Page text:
Oracle Health Checks with Health Monitor; Using PL/SQL or ADR

Keep on top of corruption in your Oracle database with
health checks.

The old saying, there are 100
ways to…. And in keeping with that saying, Oracle, in Release 11g, has introduced
database health checks under a framework called health monitor. This health
monitor framework is designed to run diagnostic checks on your Oracle database.
It will look at different components of the database—checking for corruption,
both physical and logical. While not 100 ways to…, Oracle has, as we have
looked at in the last few articles on ADR, also tried to implement and
interface into the health checks with ADR. Nevertheless, as we will see, it
might not be the best way to do this quite yet.

So, do you have datafile, block, undo, redo, dictionary, or xyz corruption
in your database? You might actually be running just fine and not even know it.
As we will see, in the following example(s), I have a fresh install of Oracle
and it has corruption in it. I’d really like to track that down; but that is
for another day. When running health checks, you, as a DBA, can decide to run
them adhoc and in a totally reactive mode where someone might complain about an
error message or you might see an Oracle alert that begs the question for one
of these health checks to be run. You can also run health checks using the
DBMS_HM PL/SQL package. Depending on how these run on your system, how long
they take, and how often you see corruption, you might want to schedule these
as a job. However, please take note that this is a new feature and with all new
features, you should be 100% confident they will not cause corruption or lock
your system. Just test and monitor those runs appropriately. Also note that
these health checks can be run with the database online (OPEN or MOUNT) and
available, or when the database is offline (NOMOUNT). As there are multiple
types of health checks, there are also various health checks that can only be
run with the database offline. For instance, the redo integrity check can only
be run offline, which makes complete sense when you think of it. Without going
into all of the different corruption/integrity checks, you can use the
following SQL to look at them. It gives you a good idea as to which checks can
be run while the database is online or offline.

SQL> SELECT name,internal_check,offline_capable,description FROM v$hm_check;
—————————— – – ———————————————-
HM Test Check Y Y Check for HM Functionality
DB Structure Integrity Check N Y Checks integrity of all database files
Data Block Integrity Check N Y Checks integrity of a datafile block
Redo Integrity Check N Y Checks integrity of redo log content
Logical Block Check Y N Checks logical content of a block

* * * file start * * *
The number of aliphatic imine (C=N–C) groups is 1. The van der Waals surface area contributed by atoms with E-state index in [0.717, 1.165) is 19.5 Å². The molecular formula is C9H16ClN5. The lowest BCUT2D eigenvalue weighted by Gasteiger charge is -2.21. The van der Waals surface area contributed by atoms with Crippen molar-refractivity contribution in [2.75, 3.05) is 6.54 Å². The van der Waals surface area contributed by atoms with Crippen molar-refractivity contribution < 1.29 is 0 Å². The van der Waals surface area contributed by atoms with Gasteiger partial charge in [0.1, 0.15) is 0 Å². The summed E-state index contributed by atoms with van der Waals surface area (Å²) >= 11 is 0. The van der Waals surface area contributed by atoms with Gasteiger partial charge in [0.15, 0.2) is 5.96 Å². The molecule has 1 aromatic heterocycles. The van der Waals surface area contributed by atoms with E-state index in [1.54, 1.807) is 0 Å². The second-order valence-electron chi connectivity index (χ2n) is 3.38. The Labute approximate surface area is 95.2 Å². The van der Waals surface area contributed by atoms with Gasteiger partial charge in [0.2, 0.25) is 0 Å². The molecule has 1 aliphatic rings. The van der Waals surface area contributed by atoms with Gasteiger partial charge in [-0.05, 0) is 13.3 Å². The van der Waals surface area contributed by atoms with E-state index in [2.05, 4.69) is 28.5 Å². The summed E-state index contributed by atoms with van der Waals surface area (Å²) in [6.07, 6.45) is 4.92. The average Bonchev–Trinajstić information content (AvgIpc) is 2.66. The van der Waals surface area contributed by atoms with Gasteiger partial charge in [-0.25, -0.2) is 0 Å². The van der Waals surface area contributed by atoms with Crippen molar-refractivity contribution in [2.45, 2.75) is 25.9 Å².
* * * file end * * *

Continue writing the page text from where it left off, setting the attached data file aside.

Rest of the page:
Transaction Integrity Check N N Checks a transaction for corruptions
Undo Segment Integrity Check N N Checks integrity of an undo segment
All Control Files Check Y Y Checks all control files in the database
CF Member Check Y Y Checks a multiplexed copy of the control file
All Datafiles Check Y Y Check for all datafiles in the database
Single Datafile Check Y Y Checks a datafile
Log Group Check Y Y Checks all members of a log group
Log Group Member Check Y Y Checks a particular member of a log group
Archived Log Check Y Y Checks an archived log
Redo Revalidation Check Y Y Checks redo log content
IO Revalidation Check Y Y Checks file accessability
Block IO Revalidation Check Y Y Checks file accessability
Txn Revalidation Check Y N Revalidate corrupted txn
Failure Simulation Check Y Y Creates dummy failures
Dictionary Integrity Check N N Checks dictionary integrity

Because some of the health
checks require additional input parameters, for the sake of simplicity, I have
decided to show just one where there are no input parameters required. If you
would like to see the checks that require parameters, you can run the following
SQL I found in the Oracle documentation:

SELECT check_name, parameter_name,
p.type, p.default_value, p.description
FROM v$hm_check_param p, v$hm_check c
WHERE p.check_id = and c.internal_check = ‘N’

I don’t know how many times I’ve encountered dictionary problems–everything
from erroneous information in the dictionary tables to locking problems–so I
am semi-excited about the Dictionary Integrity Check. The dictionary integrity
check will take a look at the integrity of core dictionary objects, including: tab$, clu$,
fet$, uet$, seg$,
undo$, ts$, file$,
obj$, ind$, icol$,
col$, user$, con$, cdef$,
ccol$, bootstrap$, objauth$, ugroup$, tsq$,
syn$, view$, typed_view$, superobj$,
seq$, lob$, coltype$,
subcoltype$, ntab$, refcon$, opqtype$,
dependency$, access$, viewcon$, icoldep$,
dual$, sysauth$, objpriv$, defrole$,
and ecol$. That’s a nice
long list as far as I’m concerned and the check should take a look at the